I have a bunch of raster maps from a general plan of a city.


I need to vectorize them such that I can store all elements (lines, polygons, points) of the map listed in the legend in a database like PostGIS such that I can

  • find all elements of a master plan, which affect a certain region on the map (e. g. if I have a house at location X and the government wants to build a road in the same place, I want to notice it) and
  • compare two versions of a master plan by running database queries.

The ultimate purpose is to bring the data contained in these maps into a format that can be understood by non-technical people - inhabitants of the city so that they can express agreement or disagreement with the general plan.

One obvious approach is to simply lay raster map over a vector map of the region (there is a vector map of that city in OSM) and manually transfer the lines from raster to vector form.

  1. What tools (preferably open source) can I use to vectorize the maps manually and save the data in PostGIS?
  2. Are there any alternatives, which are faster? Can this process be automated (fully or partially) using open source or inexpensive commercial software?

Update 18.01.2013: FYI: I asked the copyright holder (city administration) of the maps to provide them in vector format. I'll wait for their answer and then decide on further actions.

Update 27.01.2013:

Today I made a first experiment in georeferencing for these maps.


  1. OpenStreetMap map
  2. Raster map

Process: You can see how I do georeferencing in this video.


  1. GCP points for both maps
  2. Modified raster map

I have following questions:

  1. How many points do I need to enter in order to have good enough quality of the mapping? Are there any rules of thumb for that?
  2. What can I do to improve the quality of the mapping (remove mapping defects shown below) ?

Sample mapping defect #1

Mapping defect #1

Sample mapping defect #2

Mapping defect #2

  • gis.stackexchange.com/questions/22704/… might help
    – BradHards
    Jan 13 '13 at 21:34
  • 1
    QGIS + plugins (grass plugin is correct one i think) , PostGIS , GDAL ... I woudl start project by calling people who made those maps and ask vectors maps from them After i have vectors i would store all data into postGIS , throw GeoServer and openLayers stack for internet interface Jan 14 '13 at 8:39
  • @All: I added Update 27.01.2013 above. There are some mapping defects which are caused either by too few points or wrong settings. It would be great, if you looked at the video and suggested how to improve the process. Thanks! Jan 26 '13 at 21:26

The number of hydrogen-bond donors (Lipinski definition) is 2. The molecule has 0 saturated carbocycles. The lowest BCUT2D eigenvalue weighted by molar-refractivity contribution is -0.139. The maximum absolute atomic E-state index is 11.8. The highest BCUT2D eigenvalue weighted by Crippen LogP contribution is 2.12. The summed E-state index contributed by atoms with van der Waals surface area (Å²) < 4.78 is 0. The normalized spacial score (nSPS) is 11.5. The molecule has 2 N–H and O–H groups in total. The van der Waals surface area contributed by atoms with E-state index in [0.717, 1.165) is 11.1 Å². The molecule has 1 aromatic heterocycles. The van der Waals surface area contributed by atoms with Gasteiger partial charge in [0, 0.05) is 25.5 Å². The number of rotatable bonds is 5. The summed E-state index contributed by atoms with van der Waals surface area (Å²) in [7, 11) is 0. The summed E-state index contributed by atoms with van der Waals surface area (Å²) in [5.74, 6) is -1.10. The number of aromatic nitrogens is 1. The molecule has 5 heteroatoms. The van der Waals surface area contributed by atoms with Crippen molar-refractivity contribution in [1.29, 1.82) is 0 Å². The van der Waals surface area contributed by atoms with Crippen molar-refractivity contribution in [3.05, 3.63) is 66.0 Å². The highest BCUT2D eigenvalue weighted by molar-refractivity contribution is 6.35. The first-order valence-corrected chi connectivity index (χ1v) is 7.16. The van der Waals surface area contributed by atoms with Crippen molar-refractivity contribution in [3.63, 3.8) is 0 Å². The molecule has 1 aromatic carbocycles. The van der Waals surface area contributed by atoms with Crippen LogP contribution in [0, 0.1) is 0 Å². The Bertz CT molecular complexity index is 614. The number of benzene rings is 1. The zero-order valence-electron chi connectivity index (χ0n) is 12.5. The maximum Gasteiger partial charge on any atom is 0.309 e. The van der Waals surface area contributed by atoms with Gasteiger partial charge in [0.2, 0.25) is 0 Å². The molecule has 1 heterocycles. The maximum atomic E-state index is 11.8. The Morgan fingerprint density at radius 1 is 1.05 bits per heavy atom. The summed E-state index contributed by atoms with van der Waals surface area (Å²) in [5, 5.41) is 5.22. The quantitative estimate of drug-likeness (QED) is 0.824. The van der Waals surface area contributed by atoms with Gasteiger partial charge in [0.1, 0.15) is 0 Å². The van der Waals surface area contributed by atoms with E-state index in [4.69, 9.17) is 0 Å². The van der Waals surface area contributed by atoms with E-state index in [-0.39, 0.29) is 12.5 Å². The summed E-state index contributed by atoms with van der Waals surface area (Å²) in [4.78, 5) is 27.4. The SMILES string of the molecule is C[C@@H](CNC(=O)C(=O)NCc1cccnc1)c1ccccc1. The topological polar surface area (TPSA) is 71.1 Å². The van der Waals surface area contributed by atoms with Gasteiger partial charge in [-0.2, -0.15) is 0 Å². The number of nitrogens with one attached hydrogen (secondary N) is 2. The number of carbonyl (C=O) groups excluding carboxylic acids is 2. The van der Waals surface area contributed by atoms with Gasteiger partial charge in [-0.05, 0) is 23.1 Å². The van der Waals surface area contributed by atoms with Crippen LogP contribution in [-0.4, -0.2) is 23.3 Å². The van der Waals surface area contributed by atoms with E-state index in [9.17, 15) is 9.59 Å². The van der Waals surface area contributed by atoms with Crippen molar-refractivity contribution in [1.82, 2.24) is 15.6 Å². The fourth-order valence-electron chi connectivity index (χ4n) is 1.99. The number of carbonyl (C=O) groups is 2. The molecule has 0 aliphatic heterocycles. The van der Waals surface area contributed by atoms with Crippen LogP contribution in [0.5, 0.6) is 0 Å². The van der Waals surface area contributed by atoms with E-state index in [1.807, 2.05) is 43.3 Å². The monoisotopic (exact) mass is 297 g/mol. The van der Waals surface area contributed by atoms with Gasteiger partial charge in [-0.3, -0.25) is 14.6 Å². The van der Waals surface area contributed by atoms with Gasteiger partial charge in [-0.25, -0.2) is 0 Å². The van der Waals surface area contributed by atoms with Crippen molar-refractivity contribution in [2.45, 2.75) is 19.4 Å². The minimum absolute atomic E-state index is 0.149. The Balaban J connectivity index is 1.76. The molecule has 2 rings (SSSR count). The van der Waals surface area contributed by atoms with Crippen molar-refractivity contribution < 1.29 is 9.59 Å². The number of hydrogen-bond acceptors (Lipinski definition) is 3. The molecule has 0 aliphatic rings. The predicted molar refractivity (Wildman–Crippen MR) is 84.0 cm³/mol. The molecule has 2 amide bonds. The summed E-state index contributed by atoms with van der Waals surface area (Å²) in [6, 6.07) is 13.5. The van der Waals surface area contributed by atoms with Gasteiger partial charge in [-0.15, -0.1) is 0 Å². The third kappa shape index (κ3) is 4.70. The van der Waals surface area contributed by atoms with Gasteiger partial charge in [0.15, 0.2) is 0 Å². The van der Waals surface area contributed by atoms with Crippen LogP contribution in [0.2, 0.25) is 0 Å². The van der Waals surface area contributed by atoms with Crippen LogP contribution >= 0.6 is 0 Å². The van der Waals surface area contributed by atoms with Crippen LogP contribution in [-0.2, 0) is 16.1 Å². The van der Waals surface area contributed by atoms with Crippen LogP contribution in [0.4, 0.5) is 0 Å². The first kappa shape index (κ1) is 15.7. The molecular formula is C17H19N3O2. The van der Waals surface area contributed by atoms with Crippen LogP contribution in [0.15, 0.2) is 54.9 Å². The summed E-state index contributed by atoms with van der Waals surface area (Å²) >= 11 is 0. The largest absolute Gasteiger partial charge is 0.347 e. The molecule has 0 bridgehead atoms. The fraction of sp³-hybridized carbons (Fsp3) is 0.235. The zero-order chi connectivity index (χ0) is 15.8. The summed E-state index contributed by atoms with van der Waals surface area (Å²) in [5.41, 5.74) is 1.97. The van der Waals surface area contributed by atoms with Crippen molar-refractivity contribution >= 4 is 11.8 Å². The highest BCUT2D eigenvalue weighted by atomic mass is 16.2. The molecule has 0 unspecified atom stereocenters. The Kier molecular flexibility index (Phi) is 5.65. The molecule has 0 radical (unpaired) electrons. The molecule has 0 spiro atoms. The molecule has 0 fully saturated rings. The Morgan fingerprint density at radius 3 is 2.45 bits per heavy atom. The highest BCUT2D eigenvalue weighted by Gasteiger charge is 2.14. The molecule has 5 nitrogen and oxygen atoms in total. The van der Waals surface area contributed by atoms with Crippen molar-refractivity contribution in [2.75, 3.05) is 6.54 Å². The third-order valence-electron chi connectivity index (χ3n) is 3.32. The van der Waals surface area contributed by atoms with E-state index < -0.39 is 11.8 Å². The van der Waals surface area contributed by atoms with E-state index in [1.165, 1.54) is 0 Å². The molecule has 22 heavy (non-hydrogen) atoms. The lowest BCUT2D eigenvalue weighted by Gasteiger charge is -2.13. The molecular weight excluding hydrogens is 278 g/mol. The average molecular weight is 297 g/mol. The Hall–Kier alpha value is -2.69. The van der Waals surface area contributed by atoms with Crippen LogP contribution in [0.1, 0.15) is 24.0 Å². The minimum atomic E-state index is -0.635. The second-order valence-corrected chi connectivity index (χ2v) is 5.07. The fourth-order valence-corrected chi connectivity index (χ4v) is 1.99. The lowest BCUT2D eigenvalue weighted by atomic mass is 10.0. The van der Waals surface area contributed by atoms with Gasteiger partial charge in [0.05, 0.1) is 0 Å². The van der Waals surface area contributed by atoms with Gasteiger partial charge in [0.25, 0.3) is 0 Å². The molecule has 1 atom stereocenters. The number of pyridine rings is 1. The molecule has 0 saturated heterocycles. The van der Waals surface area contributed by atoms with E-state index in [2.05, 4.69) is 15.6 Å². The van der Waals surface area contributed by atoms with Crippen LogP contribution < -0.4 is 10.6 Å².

I advise you could use Wintopo, sir :)

  • Wintopo only converts TIF, JPG, PNG, GIF, BMP files. It's likely that the OP wishes to convert other file formats which are more common in GIS applications.
    – Fezter
    Jan 13 '13 at 22:32

After my own related question received here a vague suggestion to use GRASS, I wrote an ArcInfo Grid ASCII to ESRI Shapefile conversion utility in python; see Converting Esri ASCII raster to Shapefile for CartoDB?. I was motivated by the need to upload raster data in a format that CartoDB could support (they do not "officially" support raster files). The utility may be useful, possibly with some modifications. The code is on GitHub. I may be motivated to extend the code in various ways, such as simultaneous vectorization of multiple grid ASCII raster files.


Similar to Italiano I use Scan2Cad for most of my simple stuff.

When the raster gets as complicated as what your examples are there is a whole other level of work needed.
This is a job for FME
Here is an email from dmbaugh @Safe who helped me with this concept some time ago.
But as you will see the work invloved would cause you to go to Simplexio's comment and return to the entity that originally created the rasters (they were created from vector data [that is clear]), and request the original vector data (even if they will require payment the cost of converting the raster will be greater).


it seems to me, you need a workspace that combines these two example that we mention here. First, you have to separate areas that you need from the rest of the data. For that purpose, you can use RasterExpressionEvaluator.

Here is another example how it can be done:


And then, once grassland is separated on the raster level, the rest can be set to nodata, and RasterExtentsCoercer will extract only grassland polygons.

In fact, it will not be that smooth. Because of the nature of such maps the translation will probably produce a lot of "noise" from contours, labels, roads etc. Post-processing is always required and may include Generalizers, AreaCalculators, Dissolvers etc., and of course, some experimental work that should find the best sequence of the transformers and parameter values.

Dmitri from safe

To get the data in your example images into managable feature classes with well defined values you will need to remove noise (other information) like the roads, contours, streams, building footprints, and more from each image after making sure they are all georeferenced.

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